Cunningham Brothers Collection
Like many practitioners of folk photography, Frank and Bert Cunningham have become posthumous documentarians of a vanished world.
Like many practitioners of folk photography, Frank and Bert Cunningham have become posthumous documentarians of a vanished world. They were born a few years apart shortly after the Civil War ended  in the village of Washington, Maine, part of the Midcoast area. Midcoast Maine consists mostly of small towns and villages, which at this time were farming communities, sparsely served by passenger rail and connected by dirt roads. The people they live among were both self-reliant and interdependent. The bucolic appeal of the area, then as now, drew city folk to summer here and helped boost the rural economy through tourism.
Although Bert moved on to vocations other than photography after the death of his wife Mabel (whose sister Ellen married Frank), the brothers formed a creative and business partnership for a while around the turn of the century, traversing a familiar sweep of a few hundred miles of countryside by horse and buggy to capture whatever scenes of daily life—work, home, celebration, recreation—appealed to their customers. Their glass plates, which sometimes began as unique, commissioned images, were often used subsequently to print postcards and cabinet cards for a wider market. At this time, photography remained a fairly technical skill; photographs were still enticing and special objects to most people.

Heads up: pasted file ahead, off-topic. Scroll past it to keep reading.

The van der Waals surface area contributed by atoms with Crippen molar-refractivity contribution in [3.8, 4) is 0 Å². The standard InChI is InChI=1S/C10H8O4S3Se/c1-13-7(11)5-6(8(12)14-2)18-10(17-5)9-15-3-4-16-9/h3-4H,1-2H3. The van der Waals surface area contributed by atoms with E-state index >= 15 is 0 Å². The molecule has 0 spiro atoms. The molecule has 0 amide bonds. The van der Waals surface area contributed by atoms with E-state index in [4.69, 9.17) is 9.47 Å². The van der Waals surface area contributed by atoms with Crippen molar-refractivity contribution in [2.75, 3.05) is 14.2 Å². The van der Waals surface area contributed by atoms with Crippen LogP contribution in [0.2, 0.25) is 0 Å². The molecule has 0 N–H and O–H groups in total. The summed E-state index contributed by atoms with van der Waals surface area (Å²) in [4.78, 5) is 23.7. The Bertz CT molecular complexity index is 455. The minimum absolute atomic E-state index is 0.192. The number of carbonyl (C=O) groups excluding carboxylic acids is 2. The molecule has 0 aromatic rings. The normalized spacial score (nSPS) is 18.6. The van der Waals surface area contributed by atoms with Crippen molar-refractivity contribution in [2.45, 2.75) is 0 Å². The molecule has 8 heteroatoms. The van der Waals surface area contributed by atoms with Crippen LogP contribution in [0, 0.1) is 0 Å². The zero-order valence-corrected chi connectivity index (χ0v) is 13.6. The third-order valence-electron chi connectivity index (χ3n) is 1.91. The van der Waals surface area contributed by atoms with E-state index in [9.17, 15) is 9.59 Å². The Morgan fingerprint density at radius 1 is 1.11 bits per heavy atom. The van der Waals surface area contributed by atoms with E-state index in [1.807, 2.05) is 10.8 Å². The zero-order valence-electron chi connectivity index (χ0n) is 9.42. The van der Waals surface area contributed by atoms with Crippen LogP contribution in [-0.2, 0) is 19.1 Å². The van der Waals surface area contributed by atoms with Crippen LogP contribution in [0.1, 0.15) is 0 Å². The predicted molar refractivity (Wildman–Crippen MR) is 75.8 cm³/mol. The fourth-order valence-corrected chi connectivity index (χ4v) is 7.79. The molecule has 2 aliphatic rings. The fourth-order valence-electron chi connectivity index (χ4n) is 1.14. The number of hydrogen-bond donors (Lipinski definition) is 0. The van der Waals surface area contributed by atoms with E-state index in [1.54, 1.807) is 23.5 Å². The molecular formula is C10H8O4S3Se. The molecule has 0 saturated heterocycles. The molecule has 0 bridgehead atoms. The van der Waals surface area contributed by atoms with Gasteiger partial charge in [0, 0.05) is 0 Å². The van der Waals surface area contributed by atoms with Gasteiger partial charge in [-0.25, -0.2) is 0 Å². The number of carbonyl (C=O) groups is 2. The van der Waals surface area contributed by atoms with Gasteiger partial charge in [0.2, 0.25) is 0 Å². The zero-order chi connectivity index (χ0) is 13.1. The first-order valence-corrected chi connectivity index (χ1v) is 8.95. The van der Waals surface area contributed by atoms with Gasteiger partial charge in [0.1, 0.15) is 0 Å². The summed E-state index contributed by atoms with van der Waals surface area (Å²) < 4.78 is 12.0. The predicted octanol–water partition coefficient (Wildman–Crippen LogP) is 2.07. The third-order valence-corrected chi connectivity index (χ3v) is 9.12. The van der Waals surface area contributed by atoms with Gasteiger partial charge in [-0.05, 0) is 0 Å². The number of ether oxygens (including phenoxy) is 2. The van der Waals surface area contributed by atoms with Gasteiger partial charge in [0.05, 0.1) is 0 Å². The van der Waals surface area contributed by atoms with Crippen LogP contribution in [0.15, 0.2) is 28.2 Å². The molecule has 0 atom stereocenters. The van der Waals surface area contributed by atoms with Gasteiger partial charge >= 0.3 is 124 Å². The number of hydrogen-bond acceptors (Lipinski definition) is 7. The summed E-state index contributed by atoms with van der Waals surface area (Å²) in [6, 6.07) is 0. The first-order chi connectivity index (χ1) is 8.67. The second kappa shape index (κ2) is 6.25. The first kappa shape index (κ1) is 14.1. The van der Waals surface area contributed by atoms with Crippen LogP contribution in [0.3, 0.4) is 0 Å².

Frank maintained a studio in Washington village following the end of their working relationship, and Bert continued to make some photographs of personal interest to him. Like most collections of historic images created for commercial purposes, many of the scenes these men recorded are not described well or at all, but their preserved work continues to have value nonetheless, carrying forward a glimpse of a singular time and place.
The Cunningham’s glass plate negatives were dispersed after they passed. Many ended up in the hands of collectors and antique dealers. Others were donated to various historical societies in Knox and Waldo Counties. Their work was the subject of “Midcoast Maine: The Cunningham Collection” by Joseph W. and Jeremy T. Dieffenbacher. PMM has nearly 300 of their glass plate negatives which they obtained through donations from Dan Newman, Isabel Morse Maresh and John & Patty Vierra. We have another 300+ personal negatives taken by Robert Cunningham which were donated by his grandson, Robert W. Cunningham. You can explore their work Here.